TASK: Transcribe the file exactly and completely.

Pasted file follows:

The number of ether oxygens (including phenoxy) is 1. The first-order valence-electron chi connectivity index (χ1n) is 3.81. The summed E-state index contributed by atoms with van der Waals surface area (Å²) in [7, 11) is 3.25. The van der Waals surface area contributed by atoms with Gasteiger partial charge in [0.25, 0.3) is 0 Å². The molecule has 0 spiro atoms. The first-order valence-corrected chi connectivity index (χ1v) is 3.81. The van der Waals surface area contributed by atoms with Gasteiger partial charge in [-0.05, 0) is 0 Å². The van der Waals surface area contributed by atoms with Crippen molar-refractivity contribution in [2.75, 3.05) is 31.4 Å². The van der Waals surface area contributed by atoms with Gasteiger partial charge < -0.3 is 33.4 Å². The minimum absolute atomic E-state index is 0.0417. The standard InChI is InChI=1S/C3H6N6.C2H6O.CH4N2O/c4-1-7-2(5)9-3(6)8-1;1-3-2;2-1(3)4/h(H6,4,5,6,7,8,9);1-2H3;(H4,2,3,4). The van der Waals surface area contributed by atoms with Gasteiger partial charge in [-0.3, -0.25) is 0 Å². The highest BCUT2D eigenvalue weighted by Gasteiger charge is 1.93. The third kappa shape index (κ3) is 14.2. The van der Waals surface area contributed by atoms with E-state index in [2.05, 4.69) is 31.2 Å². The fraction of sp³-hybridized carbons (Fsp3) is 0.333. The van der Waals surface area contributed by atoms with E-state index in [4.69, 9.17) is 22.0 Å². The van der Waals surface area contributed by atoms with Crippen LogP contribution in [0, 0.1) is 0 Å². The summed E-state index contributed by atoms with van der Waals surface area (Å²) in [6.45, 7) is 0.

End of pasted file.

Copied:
The number of ether oxygens (including phenoxy) is 1. The first-order valence-electron chi connectivity index (χ1n) is 3.81. The summed E-state index contributed by atoms with van der Waals surface area (Å²) in [7, 11) is 3.25. The van der Waals surface area contributed by atoms with Gasteiger partial charge in [0.25, 0.3) is 0 Å². The molecule has 0 spiro atoms. The first-order valence-corrected chi connectivity index (χ1v) is 3.81. The van der Waals surface area contributed by atoms with Gasteiger partial charge in [-0.05, 0) is 0 Å². The van der Waals surface area contributed by atoms with Crippen molar-refractivity contribution in [2.75, 3.05) is 31.4 Å². The van der Waals surface area contributed by atoms with Gasteiger partial charge < -0.3 is 33.4 Å². The minimum absolute atomic E-state index is 0.0417. The standard InChI is InChI=1S/C3H6N6.C2H6O.CH4N2O/c4-1-7-2(5)9-3(6)8-1;1-3-2;2-1(3)4/h(H6,4,5,6,7,8,9);1-2H3;(H4,2,3,4). The van der Waals surface area contributed by atoms with Gasteiger partial charge in [-0.3, -0.25) is 0 Å². The highest BCUT2D eigenvalue weighted by Gasteiger charge is 1.93. The third kappa shape index (κ3) is 14.2. The van der Waals surface area contributed by atoms with E-state index in [2.05, 4.69) is 31.2 Å². The fraction of sp³-hybridized carbons (Fsp3) is 0.333. The van der Waals surface area contributed by atoms with E-state index in [4.69, 9.17) is 22.0 Å². The van der Waals surface area contributed by atoms with Crippen LogP contribution in [0, 0.1) is 0 Å². The summed E-state index contributed by atoms with van der Waals surface area (Å²) in [6.45, 7) is 0.